Flood resistance. With its natural resistance to rot and mold growth, some plastic lumber is ideally suited for use in wet or high flood risk locations.
Garden friendly. Although more research is needed, some early studies of plastic lumber in marine environments found very little leaching, compared with treated wood alternatives. This makes it a good candidate for garden hardscapes and beds.
Lower GHG than concrete or metals. On a pound-for-pound basis, plastic is less resource intensive than creating Portland cement or melting down metals. Recycled material has far more of an edge than virgin production. And, of course, plastic has durability on its side. It should last for decades, before being recycled again.
Industry Leaders and Laggers
A few building product manufacturers have recognized the ethical importance of recycled plastic content—and its potential to improve their bottom line. Interface, for example, has recycled about 309 million pounds of plastics over the past 20 years. The late CEO of Interface, Ray Anderson, set a goal of freeing the company completely from use of virgin materials, and the company seems to have remained committed to that idea. Its carpet backing material, Glasbac, contains about 98 percent recycled material. But in the long view, Interface and others have barely scratched the problem. The carpet industry still dumps about 4.5 billion pounds of end-of-life product into landfills every year.
I’d also be remiss not to give a caveat to Trex. Back in the 1980s, this company arguably launched a whole industry of composite decking where none existed. It has proven that profit and recycling can be close bedfellows. And it has shown how to be more flexible, not less, in terms of the types of plastics that are eligible. Trex currently processes grocery bags, bread bags, case overwrap, dry cleaning bags, newspaper sleeves, ice bags, wood pellet bags, Ziploc and other re-sealable bags, produce bags, bubble wrap, salt bags and cereal bags into their 95 percent recycled decking products.
Where the Plastic Hits the Road
Could 100 percent recycled plastic roads become reality?
According to motortrend.com, it’s already happening. A company in the United Kingdom, MacRebur, is already testing at least two roads made with recycled plastic replacing much of the asphalt bitumen. Typically, bitumen accounts for about 10 percent of the asphalt mix, but it comes at a high environmental and financial cost.
Motortrend.com notes that “The material, dubbed MR6, is made with 100 percent recycled materials and can reduce the amount of plastic waste that ends up in landfills. Not only is it considered a greener alternative, but it’s also 60 percent stronger and lasts 10 times longer than standard asphalt.”
But not every plastic-lumber company can boast the same eco-awareness. It’s important to read the fine print. Companies such as TimberTech for example, use only virgin PVC in their decking, resulting in a far less sustainable product than Trex.
The same is true of roofing manufacturers. To my knowledge, there is no U.S. firm selling roofing tiles with significant recycled plastic content. DaVinci Roofscapes does offer a composite roofing, but like TimberTech, they work only with virgin PVC and “processed polymers” from manufacturing (essentially PVC cuttings and scrap). TimberTech also describes its product with terminology that borders on greenwashing: “We use 100 percent pure virgin resins in our roof tiles to guarantee a sustainable product.”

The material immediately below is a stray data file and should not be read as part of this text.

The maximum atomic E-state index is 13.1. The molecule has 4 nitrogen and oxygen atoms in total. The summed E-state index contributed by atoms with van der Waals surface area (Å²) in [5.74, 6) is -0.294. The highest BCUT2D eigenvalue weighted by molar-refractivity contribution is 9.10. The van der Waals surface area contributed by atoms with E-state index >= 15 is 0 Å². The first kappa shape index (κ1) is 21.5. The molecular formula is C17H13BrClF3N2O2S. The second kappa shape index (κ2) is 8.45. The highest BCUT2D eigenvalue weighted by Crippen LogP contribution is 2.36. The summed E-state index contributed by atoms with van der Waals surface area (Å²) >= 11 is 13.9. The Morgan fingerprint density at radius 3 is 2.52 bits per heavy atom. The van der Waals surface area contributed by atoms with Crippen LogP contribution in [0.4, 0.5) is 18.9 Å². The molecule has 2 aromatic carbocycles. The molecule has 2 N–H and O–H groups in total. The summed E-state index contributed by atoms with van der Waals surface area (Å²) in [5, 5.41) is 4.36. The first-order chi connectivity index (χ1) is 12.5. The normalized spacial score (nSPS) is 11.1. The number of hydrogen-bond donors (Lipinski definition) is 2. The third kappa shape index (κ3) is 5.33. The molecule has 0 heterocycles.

Why do manufacturers deal only with “virgin” plastic? They say it’s easier to work with and more consistent. But the American Society for Testing and Materials (ASTM) has created performance-based industry standards for plastic lumber products that ensure that recycled content does not reduce the performance of end products.
RPL: The State of the Industry
In December 2001, there were about 30 manufacturers of recycled plastic lumber in North America, according to ASTM. That number appears to have declined, but getting an accurate head count is tricky.
The last major third-party report on the industry by the Healthy Building Network was published in 2005. And activity by the Plastic Lumber Trade Association seems to have frozen in time at about 2007, with few updates to their listings or publications. I tried to contact a couple of the resellers of plastic lumber, but at time of writing, neither had responded. The RPL business can be rough and tumble. Many innovative upstarts have failed.
For example, Correct Deck, an RPL company that made composite decking with HDPE had a factory in Maine, but ran into liability issues—specifically related to mixing organic materials in the right proportion with plastic and “capping” deck surfaces anti-microbial material. (I installed one of their decks 12 years ago and it still looks great—just a little spotting.) Consumers are extremely intolerant of any discoloration in their surfaces.
The market opportunities for RPL have never been better. Sure, there are challenges to using these materials. But when you factor in the fact that plastic trash is ubiquitous, free and in overwhelming need of a cleanup, the building industry could provide an ideal solution. Imagine basements that never leak, lightweight roofing with cradle-to-cradle credentials, impact-resistant siding and rot-proof joists and 2-by-4s. All of these innovations are not only possible, but available now. It would be great to see some more American companies join the growing field of plastic lumber manufacturing.
An overseas company called Eco Tiles makes attractive floor tiles from recycled plastics, but their method of collecting and separating the right polymers raises health and safety concerns.